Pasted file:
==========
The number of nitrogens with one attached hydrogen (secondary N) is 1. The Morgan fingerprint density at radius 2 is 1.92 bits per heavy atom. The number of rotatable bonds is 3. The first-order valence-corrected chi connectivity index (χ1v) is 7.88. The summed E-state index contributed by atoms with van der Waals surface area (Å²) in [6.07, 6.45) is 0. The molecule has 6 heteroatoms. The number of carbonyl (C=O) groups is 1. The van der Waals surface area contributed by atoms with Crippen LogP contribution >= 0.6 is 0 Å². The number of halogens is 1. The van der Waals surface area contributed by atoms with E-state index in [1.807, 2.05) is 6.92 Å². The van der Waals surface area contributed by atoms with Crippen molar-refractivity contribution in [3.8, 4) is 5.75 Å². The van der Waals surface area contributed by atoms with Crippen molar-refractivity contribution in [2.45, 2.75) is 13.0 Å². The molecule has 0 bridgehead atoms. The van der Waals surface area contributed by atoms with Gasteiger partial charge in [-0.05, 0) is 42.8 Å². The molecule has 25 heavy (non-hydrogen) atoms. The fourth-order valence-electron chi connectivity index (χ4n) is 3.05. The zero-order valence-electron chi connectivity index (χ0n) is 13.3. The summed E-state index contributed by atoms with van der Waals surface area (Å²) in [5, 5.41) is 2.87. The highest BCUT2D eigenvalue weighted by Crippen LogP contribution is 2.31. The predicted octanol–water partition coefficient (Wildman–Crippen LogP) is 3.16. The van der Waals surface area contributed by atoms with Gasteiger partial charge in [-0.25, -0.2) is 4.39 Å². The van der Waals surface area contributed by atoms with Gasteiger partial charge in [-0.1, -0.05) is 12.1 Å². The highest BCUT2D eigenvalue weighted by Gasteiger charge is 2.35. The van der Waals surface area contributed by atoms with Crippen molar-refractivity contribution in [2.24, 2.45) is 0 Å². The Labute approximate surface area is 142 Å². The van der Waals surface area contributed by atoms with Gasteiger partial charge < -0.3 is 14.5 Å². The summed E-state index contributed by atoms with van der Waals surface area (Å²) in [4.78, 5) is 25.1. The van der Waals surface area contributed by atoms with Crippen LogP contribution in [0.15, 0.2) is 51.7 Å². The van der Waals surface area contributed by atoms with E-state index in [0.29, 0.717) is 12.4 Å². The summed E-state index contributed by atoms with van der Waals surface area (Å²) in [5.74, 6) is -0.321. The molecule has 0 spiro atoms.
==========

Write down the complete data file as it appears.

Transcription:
The number of nitrogens with one attached hydrogen (secondary N) is 1. The Morgan fingerprint density at radius 2 is 1.92 bits per heavy atom. The number of rotatable bonds is 3. The first-order valence-corrected chi connectivity index (χ1v) is 7.88. The summed E-state index contributed by atoms with van der Waals surface area (Å²) in [6.07, 6.45) is 0. The molecule has 6 heteroatoms. The number of carbonyl (C=O) groups is 1. The van der Waals surface area contributed by atoms with Crippen LogP contribution >= 0.6 is 0 Å². The number of halogens is 1. The van der Waals surface area contributed by atoms with E-state index in [1.807, 2.05) is 6.92 Å². The van der Waals surface area contributed by atoms with Crippen molar-refractivity contribution in [3.8, 4) is 5.75 Å². The van der Waals surface area contributed by atoms with Crippen molar-refractivity contribution in [2.45, 2.75) is 13.0 Å². The molecule has 0 bridgehead atoms. The van der Waals surface area contributed by atoms with Gasteiger partial charge in [-0.05, 0) is 42.8 Å². The molecule has 25 heavy (non-hydrogen) atoms. The fourth-order valence-electron chi connectivity index (χ4n) is 3.05. The zero-order valence-electron chi connectivity index (χ0n) is 13.3. The summed E-state index contributed by atoms with van der Waals surface area (Å²) in [5, 5.41) is 2.87. The highest BCUT2D eigenvalue weighted by Crippen LogP contribution is 2.31. The predicted octanol–water partition coefficient (Wildman–Crippen LogP) is 3.16. The van der Waals surface area contributed by atoms with Gasteiger partial charge in [-0.25, -0.2) is 4.39 Å². The van der Waals surface area contributed by atoms with Gasteiger partial charge in [-0.1, -0.05) is 12.1 Å². The highest BCUT2D eigenvalue weighted by Gasteiger charge is 2.35. The van der Waals surface area contributed by atoms with Crippen molar-refractivity contribution in [2.24, 2.45) is 0 Å². The Labute approximate surface area is 142 Å². The van der Waals surface area contributed by atoms with Gasteiger partial charge < -0.3 is 14.5 Å². The summed E-state index contributed by atoms with van der Waals surface area (Å²) in [4.78, 5) is 25.1. The van der Waals surface area contributed by atoms with Crippen LogP contribution in [0.15, 0.2) is 51.7 Å². The van der Waals surface area contributed by atoms with E-state index in [0.29, 0.717) is 12.4 Å². The summed E-state index contributed by atoms with van der Waals surface area (Å²) in [5.74, 6) is -0.321. The molecule has 0 spiro atoms.